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Improve your inventory management to increase your cash flow

Good inventory management equals more cash flow - Guide My Growth

Are you struggling to get your cash flow under control?

Consider taking a look at your inventory management.

Inventory management is a key – but often neglected – area that affects your cash flow.

There are many other ways to increase the cash flow in a small business.

Making smart moves in inventory management will help to increase your cash flow and have a direct impact on your bottom line.

Analyse your current inventory

If you have inventory that is not moving fast, it means that money is sitting on the shelf doing nothing. More importantly, that money is tied up and you cannot it for other purposes. You need to find ways to free up that money.

In short, if it is not selling, get rid of it. If necessary, sell it at a discount.

I know you paid good money for it, but unless it is selling well, it is getting more and more outdated the longer you hold on to it.

Do not be emotional about holding on to products that are not selling.

Here are the key questions that you should be asking:

1. Which of your products are selling the fastest?

These fast movers are interesting because there is ample customer demand. The first question is whether these products are contributing to your bottom line.

Too often, I see businesses selling products that – when gross profit is calculated – turn out to be selling at a loss. If that is the case, see if you can increase the price to break even.

Your next step is to determine why these products are doing so well and if there are similar products that you can add that will help to increase your cash flow.

It is also interesting to see if you can add similar or complementary products in a (slightly) higher price category. Meaning, products that have a higher profit margin.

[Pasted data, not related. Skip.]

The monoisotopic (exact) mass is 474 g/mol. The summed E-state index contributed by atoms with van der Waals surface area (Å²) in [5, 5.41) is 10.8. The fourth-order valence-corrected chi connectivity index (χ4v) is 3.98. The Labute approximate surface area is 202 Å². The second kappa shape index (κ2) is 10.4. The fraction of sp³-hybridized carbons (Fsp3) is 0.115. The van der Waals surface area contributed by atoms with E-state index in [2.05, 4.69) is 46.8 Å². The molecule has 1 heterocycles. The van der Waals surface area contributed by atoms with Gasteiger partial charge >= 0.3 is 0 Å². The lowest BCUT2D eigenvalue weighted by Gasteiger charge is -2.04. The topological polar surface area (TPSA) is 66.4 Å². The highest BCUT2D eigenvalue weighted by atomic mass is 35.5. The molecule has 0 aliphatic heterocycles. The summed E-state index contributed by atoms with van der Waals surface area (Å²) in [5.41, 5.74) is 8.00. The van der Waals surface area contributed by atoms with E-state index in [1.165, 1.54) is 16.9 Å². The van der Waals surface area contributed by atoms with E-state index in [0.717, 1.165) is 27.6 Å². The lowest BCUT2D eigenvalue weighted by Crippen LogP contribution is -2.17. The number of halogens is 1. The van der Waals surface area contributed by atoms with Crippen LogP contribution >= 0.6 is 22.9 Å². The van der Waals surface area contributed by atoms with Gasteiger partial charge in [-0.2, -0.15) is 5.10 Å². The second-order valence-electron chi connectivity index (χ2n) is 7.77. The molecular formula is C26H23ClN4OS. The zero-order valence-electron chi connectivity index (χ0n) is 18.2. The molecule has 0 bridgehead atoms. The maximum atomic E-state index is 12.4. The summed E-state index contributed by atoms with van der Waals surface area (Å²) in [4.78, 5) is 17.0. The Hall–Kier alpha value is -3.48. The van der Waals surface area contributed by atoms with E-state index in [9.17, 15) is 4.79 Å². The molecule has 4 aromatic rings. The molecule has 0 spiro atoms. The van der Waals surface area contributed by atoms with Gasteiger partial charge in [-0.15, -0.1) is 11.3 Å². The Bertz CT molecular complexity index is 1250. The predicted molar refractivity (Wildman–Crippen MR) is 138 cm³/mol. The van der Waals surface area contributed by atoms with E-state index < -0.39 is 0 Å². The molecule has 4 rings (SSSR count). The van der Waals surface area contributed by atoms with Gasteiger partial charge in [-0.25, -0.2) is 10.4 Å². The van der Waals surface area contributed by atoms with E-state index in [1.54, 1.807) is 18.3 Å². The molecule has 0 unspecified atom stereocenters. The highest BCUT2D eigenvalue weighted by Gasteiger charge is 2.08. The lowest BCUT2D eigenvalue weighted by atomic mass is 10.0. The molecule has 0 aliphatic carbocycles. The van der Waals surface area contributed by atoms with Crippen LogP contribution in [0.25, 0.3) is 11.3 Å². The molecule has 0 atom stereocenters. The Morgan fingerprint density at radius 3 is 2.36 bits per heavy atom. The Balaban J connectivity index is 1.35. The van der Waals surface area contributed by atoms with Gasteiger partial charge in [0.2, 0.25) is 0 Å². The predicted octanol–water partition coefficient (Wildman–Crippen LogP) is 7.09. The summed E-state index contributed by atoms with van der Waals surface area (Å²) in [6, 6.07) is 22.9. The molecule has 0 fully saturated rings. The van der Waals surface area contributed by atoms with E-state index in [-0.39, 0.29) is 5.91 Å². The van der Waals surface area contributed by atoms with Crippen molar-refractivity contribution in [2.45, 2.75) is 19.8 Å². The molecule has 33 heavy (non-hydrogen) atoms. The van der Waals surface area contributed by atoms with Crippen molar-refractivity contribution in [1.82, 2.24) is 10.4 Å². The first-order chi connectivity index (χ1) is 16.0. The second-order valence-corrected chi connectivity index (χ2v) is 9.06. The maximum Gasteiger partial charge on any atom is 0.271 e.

2. Which of your products are selling the slowest?

This is a similar exercise to the previous one, except now you are looking for slow-moving products. Once you identify them, try to determine why they are not selling well and what actions you can take to change this.

3. Which products are responsible for 70-80% of your yearly sales?

This is an exercise that I enjoy doing with clients. The objective is to identify where your money is coming from.

These products are the foundation of your business and worth analysing further to better understand them. This gives you information about where your business can expand.

If a product is not selling well, experiment to see if you can change the situation. If not, get rid of the product and free up your money. Even at a discount, because any money coming in is better than no money coming in. Then use the money you freed up to buy products that generate higher sales so that you can increase your cash flow.

I orginally published this article on LinkedIn.

I help small & medium businesses generate higher profits so that they don't have to waste time chasing funders

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